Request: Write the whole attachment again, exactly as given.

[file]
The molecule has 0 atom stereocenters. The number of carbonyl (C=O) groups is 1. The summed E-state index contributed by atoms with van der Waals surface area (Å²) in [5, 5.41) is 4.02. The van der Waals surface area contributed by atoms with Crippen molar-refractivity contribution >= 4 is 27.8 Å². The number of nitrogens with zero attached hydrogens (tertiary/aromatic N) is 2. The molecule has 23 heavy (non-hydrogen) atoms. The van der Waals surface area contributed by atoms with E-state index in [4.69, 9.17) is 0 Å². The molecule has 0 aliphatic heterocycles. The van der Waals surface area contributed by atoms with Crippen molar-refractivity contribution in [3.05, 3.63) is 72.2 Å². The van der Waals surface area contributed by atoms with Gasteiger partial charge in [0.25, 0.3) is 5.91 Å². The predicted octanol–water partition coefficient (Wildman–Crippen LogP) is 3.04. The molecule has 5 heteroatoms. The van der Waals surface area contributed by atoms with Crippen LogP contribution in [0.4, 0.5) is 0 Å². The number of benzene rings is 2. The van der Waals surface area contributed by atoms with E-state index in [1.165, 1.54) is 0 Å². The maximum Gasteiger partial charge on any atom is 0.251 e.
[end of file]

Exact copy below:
The molecule has 0 atom stereocenters. The number of carbonyl (C=O) groups is 1. The summed E-state index contributed by atoms with van der Waals surface area (Å²) in [5, 5.41) is 4.02. The van der Waals surface area contributed by atoms with Crippen molar-refractivity contribution >= 4 is 27.8 Å². The number of nitrogens with zero attached hydrogens (tertiary/aromatic N) is 2. The molecule has 23 heavy (non-hydrogen) atoms. The van der Waals surface area contributed by atoms with E-state index in [4.69, 9.17) is 0 Å². The molecule has 0 aliphatic heterocycles. The van der Waals surface area contributed by atoms with Crippen molar-refractivity contribution in [3.05, 3.63) is 72.2 Å². The van der Waals surface area contributed by atoms with Gasteiger partial charge in [0.25, 0.3) is 5.91 Å². The predicted octanol–water partition coefficient (Wildman–Crippen LogP) is 3.04. The molecule has 5 heteroatoms. The van der Waals surface area contributed by atoms with Crippen LogP contribution in [0.4, 0.5) is 0 Å². The number of benzene rings is 2. The van der Waals surface area contributed by atoms with E-state index in [1.165, 1.54) is 0 Å². The maximum Gasteiger partial charge on any atom is 0.251 e.